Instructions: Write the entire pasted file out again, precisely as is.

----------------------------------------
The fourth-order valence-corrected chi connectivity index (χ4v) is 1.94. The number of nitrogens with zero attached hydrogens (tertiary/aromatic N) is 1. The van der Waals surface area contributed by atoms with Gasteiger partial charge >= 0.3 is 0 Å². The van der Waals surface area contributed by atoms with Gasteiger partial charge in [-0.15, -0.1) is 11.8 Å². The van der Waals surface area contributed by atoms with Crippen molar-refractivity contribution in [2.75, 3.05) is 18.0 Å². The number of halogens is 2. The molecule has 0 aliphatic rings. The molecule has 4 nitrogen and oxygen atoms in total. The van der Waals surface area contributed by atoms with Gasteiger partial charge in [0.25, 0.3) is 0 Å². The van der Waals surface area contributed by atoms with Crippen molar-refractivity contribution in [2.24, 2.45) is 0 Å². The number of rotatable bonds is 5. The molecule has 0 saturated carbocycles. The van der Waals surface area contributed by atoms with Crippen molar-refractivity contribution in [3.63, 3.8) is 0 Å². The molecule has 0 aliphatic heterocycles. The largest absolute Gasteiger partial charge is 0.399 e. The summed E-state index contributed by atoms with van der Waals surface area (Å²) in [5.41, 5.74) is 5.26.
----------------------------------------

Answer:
The fourth-order valence-corrected chi connectivity index (χ4v) is 1.94. The number of nitrogens with zero attached hydrogens (tertiary/aromatic N) is 1. The van der Waals surface area contributed by atoms with Gasteiger partial charge >= 0.3 is 0 Å². The van der Waals surface area contributed by atoms with Gasteiger partial charge in [-0.15, -0.1) is 11.8 Å². The van der Waals surface area contributed by atoms with Crippen molar-refractivity contribution in [2.75, 3.05) is 18.0 Å². The number of halogens is 2. The molecule has 0 aliphatic rings. The molecule has 4 nitrogen and oxygen atoms in total. The van der Waals surface area contributed by atoms with Gasteiger partial charge in [0.25, 0.3) is 0 Å². The van der Waals surface area contributed by atoms with Crippen molar-refractivity contribution in [2.24, 2.45) is 0 Å². The number of rotatable bonds is 5. The molecule has 0 saturated carbocycles. The van der Waals surface area contributed by atoms with Crippen molar-refractivity contribution in [3.63, 3.8) is 0 Å². The molecule has 0 aliphatic heterocycles. The largest absolute Gasteiger partial charge is 0.399 e. The summed E-state index contributed by atoms with van der Waals surface area (Å²) in [5.41, 5.74) is 5.26.